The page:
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Figure 4-47 Automatic certificate request

4. CA Certificate download Open http://mf-root1/certsrv/certarc.asp in a Web browser on the IBM Tivoli Directory Integrator machine as shown in Figure 4-48 on page 211 and download the certificate to the itds_plugin_dir directory containing the keystore penguin.jks. (see IBM Tivoli Directory Server password synchronization module setup on page 204 for details about the keystore).

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Figure 4-48 CA certificate download

Save the CA certificate as MonolithicCA.cer. 5. Import and test the CA certificate We import the CA certificate into the existing keystore penguin.jks executing the following command (on one line): ./_jvm/jre/bin/keytool -import -alias monolithic -keystore penguin.jks -storepass passw0rd -file MonolithicCA.cer Enter yes when prompted Trust this certificate? [no] The key is used for SSL with Active Directory. It is verified executing the following command (on one line): ./_jvm/jre/bin/keytool -list -v -alias monolithic -keystore penguin.jks -storepass passw0rd Tip: If you want to be prompted for the keystore password instead of typing it into the command line for security reasons, then you can skip the -storepass parameter from the command. 6. Configure IBM Tivoli Directory Integrator as an SSL client Edit the #server authentication stanza as shown in Table 4-37 on page 212 and the #client authentication stanza as shown in Table 4-38 on page 212 in the IBM Tivoli Directory Integrator global.properties file.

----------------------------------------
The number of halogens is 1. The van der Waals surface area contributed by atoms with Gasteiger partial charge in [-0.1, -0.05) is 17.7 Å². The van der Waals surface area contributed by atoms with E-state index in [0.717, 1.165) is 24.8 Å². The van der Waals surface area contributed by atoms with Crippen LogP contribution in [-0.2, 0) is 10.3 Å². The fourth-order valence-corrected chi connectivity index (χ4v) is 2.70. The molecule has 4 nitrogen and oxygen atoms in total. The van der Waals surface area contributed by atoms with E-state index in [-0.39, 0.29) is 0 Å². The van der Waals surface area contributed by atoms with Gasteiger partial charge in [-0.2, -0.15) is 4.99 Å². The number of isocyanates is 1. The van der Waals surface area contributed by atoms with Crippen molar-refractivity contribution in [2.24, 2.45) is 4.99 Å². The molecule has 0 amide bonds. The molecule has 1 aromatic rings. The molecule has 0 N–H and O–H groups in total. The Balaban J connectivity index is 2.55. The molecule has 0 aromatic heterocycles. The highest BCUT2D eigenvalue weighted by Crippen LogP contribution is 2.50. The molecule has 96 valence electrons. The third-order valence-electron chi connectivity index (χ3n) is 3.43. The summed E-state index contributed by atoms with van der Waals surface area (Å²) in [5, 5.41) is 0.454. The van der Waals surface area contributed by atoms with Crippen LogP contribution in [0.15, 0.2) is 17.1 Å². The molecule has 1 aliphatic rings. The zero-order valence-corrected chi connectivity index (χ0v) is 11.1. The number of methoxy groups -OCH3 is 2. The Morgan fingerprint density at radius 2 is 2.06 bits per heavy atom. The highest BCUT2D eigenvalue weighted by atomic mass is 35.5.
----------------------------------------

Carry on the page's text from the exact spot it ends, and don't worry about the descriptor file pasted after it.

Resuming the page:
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Table 4-37 #server authentication settings Attribute javax.net.ssl.trustStore javax.net.ssl.trustStorePassword javax.net.ssl.trustStoreType Table 4-38 #client authentication settings Attribute avax.net.ssl.trustStore javax.net.ssl.trustStorePassword javax.net.ssl.trustStoreType Value /opt/IBM/DiPlugins/penguin.jks passw0rd jks Value /opt/IBM/DiPlugins/penguin.jks passw0rd jks